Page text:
A larger demand for palm and laurics and a higher volume of sugar produced has boosted third-quarter earnings for plantations giant Wilmar International.
Net profit rose 2.5 per cent to US$416 million (S$520 million), despite revenue falling 4.2 per cent to US$11.8 billion for the three months to Sept 30.
Most of the segments of Singapore-listed Wilmar recorded volume growth and higher profits during the period.
Margins for its palm and laurics arm improved through economies of scale from expansion in Wilmar's integrated facilities as well as contributions from high value-added downstream products.
Its sugar segment did well because of good crushing volumes in Australia due to the dry and favourable weather conditions.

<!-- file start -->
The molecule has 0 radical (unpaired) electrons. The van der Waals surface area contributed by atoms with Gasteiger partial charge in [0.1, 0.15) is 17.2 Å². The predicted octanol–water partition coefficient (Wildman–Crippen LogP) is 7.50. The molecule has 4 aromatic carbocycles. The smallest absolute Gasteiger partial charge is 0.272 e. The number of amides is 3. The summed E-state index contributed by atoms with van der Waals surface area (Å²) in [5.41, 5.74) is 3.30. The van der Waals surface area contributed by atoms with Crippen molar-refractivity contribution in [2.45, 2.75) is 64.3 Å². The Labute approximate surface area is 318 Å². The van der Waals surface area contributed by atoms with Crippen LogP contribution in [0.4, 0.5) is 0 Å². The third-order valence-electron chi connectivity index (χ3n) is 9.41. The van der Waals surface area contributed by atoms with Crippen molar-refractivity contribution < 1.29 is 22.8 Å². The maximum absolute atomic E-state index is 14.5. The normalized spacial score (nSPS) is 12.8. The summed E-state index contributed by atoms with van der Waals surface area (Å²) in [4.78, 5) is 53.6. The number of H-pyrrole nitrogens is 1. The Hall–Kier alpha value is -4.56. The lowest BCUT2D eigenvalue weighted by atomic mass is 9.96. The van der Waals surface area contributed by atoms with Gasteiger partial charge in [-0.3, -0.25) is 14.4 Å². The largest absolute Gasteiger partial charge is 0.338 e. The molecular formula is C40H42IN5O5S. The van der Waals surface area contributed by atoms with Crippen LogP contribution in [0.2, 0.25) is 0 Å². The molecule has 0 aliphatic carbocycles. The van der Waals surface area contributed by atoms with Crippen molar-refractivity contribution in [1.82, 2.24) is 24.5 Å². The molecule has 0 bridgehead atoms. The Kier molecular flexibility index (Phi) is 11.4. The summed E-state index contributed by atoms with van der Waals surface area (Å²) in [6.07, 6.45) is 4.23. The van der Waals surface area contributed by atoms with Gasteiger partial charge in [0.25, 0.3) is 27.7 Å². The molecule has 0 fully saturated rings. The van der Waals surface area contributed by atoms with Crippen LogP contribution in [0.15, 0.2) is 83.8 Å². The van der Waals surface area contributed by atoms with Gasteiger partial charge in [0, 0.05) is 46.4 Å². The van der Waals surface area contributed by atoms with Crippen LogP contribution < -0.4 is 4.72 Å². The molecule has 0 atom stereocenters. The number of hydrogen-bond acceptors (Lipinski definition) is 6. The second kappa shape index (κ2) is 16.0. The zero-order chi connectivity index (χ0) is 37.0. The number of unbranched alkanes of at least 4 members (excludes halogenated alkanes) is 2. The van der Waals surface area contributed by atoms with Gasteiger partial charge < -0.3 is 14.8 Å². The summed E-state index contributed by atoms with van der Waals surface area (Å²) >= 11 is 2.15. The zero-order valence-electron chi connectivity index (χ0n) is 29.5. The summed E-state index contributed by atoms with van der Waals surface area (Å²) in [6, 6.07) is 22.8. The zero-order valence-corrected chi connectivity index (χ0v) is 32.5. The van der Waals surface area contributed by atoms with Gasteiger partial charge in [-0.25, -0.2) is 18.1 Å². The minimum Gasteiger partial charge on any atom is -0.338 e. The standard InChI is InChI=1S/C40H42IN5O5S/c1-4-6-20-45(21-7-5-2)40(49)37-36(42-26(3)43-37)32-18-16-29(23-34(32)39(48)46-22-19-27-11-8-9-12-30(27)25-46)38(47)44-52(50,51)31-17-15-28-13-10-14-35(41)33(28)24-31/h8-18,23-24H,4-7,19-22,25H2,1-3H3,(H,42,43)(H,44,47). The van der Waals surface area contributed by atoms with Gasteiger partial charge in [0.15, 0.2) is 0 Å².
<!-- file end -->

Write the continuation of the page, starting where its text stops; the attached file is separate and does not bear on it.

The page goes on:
The plantations and palm oil mills unit, however, dragged down the quarter's performance. Profit before tax for the unit fell 50.3 per cent in the quarter to US$57.9 million due to drops in its production and average selling price.
"Production yield was down as a result of low crop trend in Sarawak, delayed peak harvest season for Sabah, as well as dry weather in Kalimantan and Sumatra," it said in a statement on Thursday.
Chairman and chief executive Kuok Khoon Hong said: "Our investments in recent years in capacity expansion, new businesses and downstream products have enabled Wilmar to realise volume growth and to maintain margins amidst low (crude palm oil) prices.
"We remain focused on improving our business model and are positive about being able to capture growth opportunities and to grow profit as the global operating environment stabilisies."
Earnings per share increased from 6.3 US cents a year earlier to 6.5 US cents, while net asset value per share rose 5.5 cents to US$2.298 from Dec 31 last year.
Wilmar shares closed three cents up at $3.45 on Thursday.